Of course, she's also exactly on my wavelength about doing big things. Here's how Bob Sexton and I wrote about the issue a few years ago:
A truly permanent system requires a wide array of adults who embody a muscular determination to deliver for all children. Outside of court, in the political effort to build the schools all children deserve, the definition of success should go beyond equal and adequate education for students in school today, to include creating a resilient culture of commitment.
This notion involves ideas closely related to the Brown emphasis on equality, but it adds a “Greatest Generation” emphasis on mighty achievements. To highlight the distinctive emphasis, we want to offer both imagery and words.
Visually, the commitment to educational opportunity for every child naturally summons up Norman Rockwell’s wrenching painting for “The Problem We All Live With,” showing a tiny Ruby Bridges walking to school escorted by four determined federal officials. We suggest that long-term success should summon up a few other Rockwell images. Think of his “Rosie the Riveter”, showing a young woman ready to put on coveralls, learn factory skills, and do what it takes to win a mighty war. Or think of his painting of “The Runaway,” dominated by the rather large back of a policeman who is making sure the kid in question has an ice cream soda before ensuring that he ends up at home before dark. Rosie and that policeman are Americans who mean to do what it takes. In talking about adequate schools in the political arena, it is essential to enlist millions like them. It is crucial that they see that a mighty project before them, worthy of their effort and investment, reflecting the values they most want to serve well as adults.l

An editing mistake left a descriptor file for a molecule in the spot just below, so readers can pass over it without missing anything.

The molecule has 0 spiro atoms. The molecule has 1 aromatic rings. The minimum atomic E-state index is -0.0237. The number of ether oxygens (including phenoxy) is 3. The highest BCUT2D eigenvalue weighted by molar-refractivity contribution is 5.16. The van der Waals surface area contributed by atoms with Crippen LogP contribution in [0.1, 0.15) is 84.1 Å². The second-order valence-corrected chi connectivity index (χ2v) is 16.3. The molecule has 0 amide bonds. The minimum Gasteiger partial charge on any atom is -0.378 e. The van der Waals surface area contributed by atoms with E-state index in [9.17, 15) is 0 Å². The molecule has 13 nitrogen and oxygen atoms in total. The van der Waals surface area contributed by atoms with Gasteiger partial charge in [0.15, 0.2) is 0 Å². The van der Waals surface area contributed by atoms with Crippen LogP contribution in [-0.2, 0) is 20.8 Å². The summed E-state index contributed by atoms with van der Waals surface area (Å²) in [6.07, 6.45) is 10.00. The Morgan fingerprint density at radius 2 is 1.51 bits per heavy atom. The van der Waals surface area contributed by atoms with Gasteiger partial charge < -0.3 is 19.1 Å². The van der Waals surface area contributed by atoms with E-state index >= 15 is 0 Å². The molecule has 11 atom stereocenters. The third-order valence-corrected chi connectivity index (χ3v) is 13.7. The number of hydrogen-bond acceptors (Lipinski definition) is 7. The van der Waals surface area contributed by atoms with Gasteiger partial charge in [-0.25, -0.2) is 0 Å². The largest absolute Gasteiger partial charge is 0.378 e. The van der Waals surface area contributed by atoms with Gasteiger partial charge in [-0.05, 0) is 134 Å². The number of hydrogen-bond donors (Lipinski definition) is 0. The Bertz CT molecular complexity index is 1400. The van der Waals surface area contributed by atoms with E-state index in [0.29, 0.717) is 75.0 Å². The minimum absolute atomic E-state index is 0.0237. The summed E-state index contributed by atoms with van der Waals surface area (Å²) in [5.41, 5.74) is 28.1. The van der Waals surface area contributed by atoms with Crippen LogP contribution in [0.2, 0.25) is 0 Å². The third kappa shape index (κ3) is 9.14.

Verbally, addressing a muscular commitment includes references to building, creating, nurturing, planting, and harvesting. It involves persistent language of shared effort: “our children,” “our schools,” “our state,” and “our future.” It requires a sense that mighty accomplishment is in within reach and worth the effort. It echoes President Kennedy asking what you can do for your country, or Dr. King expecting a great nation to rise up. It summons the sense of new energy and possibility that President Reagan summoned up for so many around him. It suggests that people who built Hoover Dam, defeated the Nazis, ended polio, and landed on the moon can certainly establish schools that deliver for every child.
Of course, this definition is not just about rhetoric. It is also about institutions and coalitions that can sustain stronger schools over generations.
That's from our 2009 paper, "Substantial and Yet Not Sufficient," written for the Education, Equity, and Law series.
Occasionally, when talking about infrastructure, Maddow will chant "wonk-a-chick-a, wonk-a-chick-a" for a while. She's on my wavelength then, too.